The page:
DoubleRoot delivers persistence to remote high-country pasture

Farming New Zealand’s high country presents a range of environmental challenges, with the land imposing restrictions on what can tolerate its seasonal extremes. But the MacKenzies have found a persistent pasture solution in DoubleRoot, the world-first hybrid clover from Germinal.

Hamish and Julia MacKenzie of Braemar Station have used Germinal’s DoubleRoot, a unique cross of Caucasian and white clovers, in their permanent pasture mix since 2013. The goal was to increase feed quality and persistency for the farm’s 7,000 sheep, 1,500 deer and 450 cattle.

Situated 700m above sea level on the eastern side of Lake Pukaki, Braemar Station covers 4,100 hectares. Temperatures can drop to -15°C in winter, and it is common to be feeding out for 120 days during this time. Then, long dry periods in summer culminate in frequent droughts.

The region recorded the country’s lowest air temperature in 2017: -14.6°C, according to the National Institute of Water and Atmospheric Research.

DoubleRoot endures through seasonal extremes

AberLasting is a highly regarded variety from the DoubleRoot range, representing the first successful cross of Caucasian and white clovers. Bred by Germinal Horizon with greater persistence when faced with environmental extremes, DoubleRoot clovers like AberLasting can withstand overnight temperatures of -30°C that would kill 70% of standard white clovers. 

At the other extreme, DoubleRoot can survive temperatures of up to +30°C. A drought tolerance experiment found that the AberLasting variety maintained leaf water content for a week longer than standard white clovers could without water.

“Pasture persistence has significantly improved since using AberLasting” says Hamish. “A lot of other clovers would have run out of puff by now, but the AberLasting mix is still going strong after four years.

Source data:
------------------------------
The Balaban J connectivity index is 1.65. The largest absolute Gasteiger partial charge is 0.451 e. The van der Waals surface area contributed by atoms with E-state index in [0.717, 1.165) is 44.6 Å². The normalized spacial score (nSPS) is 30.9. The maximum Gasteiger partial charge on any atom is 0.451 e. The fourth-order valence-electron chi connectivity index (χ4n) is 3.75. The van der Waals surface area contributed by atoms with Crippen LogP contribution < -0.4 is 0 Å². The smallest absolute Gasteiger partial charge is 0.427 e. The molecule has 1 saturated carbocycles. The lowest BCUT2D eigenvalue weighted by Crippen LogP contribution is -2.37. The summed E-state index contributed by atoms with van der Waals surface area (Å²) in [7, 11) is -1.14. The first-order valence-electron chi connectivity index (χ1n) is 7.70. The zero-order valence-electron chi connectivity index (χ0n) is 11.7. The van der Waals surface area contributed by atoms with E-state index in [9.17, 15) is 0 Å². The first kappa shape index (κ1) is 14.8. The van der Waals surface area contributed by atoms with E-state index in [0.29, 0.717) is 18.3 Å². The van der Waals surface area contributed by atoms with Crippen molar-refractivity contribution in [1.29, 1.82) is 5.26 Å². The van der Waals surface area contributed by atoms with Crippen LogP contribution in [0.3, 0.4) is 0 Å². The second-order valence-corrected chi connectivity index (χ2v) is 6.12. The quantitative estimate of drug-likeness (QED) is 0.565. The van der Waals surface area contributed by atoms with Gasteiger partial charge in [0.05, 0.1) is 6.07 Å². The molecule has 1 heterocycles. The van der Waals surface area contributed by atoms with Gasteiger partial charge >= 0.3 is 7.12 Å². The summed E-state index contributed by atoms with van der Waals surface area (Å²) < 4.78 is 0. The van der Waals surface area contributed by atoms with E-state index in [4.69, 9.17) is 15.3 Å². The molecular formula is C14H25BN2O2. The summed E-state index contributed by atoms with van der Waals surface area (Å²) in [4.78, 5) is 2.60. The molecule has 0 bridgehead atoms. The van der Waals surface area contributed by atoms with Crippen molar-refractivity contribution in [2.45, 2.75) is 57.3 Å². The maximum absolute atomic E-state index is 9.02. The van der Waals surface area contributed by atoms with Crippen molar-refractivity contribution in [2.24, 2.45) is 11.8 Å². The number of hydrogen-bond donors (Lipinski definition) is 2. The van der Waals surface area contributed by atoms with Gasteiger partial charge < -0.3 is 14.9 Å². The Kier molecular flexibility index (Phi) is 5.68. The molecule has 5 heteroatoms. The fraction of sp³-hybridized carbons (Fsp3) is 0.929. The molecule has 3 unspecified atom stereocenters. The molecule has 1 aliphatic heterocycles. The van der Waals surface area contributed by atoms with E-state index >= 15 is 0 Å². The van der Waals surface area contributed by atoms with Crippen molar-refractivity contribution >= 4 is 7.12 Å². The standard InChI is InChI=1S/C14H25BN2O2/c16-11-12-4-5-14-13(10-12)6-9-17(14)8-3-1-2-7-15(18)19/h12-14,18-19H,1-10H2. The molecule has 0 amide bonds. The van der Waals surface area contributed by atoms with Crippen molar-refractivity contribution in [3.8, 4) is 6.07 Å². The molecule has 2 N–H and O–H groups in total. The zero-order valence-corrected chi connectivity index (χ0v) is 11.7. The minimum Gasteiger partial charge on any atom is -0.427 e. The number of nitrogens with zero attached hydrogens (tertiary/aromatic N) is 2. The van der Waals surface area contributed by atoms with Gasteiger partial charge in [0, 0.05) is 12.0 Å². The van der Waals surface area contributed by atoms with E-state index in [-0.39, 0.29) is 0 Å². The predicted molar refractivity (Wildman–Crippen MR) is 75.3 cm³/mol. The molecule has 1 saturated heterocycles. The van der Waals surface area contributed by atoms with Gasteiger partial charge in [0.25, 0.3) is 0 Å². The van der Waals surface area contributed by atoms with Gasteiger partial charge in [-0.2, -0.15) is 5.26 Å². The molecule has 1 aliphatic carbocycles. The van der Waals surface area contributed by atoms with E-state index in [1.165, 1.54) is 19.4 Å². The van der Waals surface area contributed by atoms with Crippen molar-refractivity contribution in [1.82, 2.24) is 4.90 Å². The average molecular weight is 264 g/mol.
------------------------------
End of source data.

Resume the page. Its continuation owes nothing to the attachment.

“The pasture has to survive and bounce back in our tough location. We are fattening lambs, deer and growing out young stock, so persistence is particularly important.”

DoubleRoot grows above and below ground

The superior root system of DoubleRoot, growing above and below ground, produces a more resilient plant. This enables DoubleRoot pasture to withstand heavy grazing.

“We find it has the ability to kick back into gear after cutting silage off it, which means we can use it to fatten lambs in late summer and into autumn,” says Hamish.

“It is a deep-rooted plant and copes really well with our dry conditions and heavy soils.”

Hamish and Julia are actively involved in New Zealand’s agricultural industry and are well-respected for their proactive approach to protecting the environment.

They have previously hosted a field day on-site at Braemar as part of the New Zealand Grassland Association’s annual conference. Typically attracting up to 500 attendees, the conference showcases the latest in grassland science and farming best practices.

The couple also won the New Zealand Deer Farmers’ Association Next Generation Award in 2017 for performance across environmental, financial and social aspects of their business.

Get persistent pasture

Find out where you can get DoubleRoot.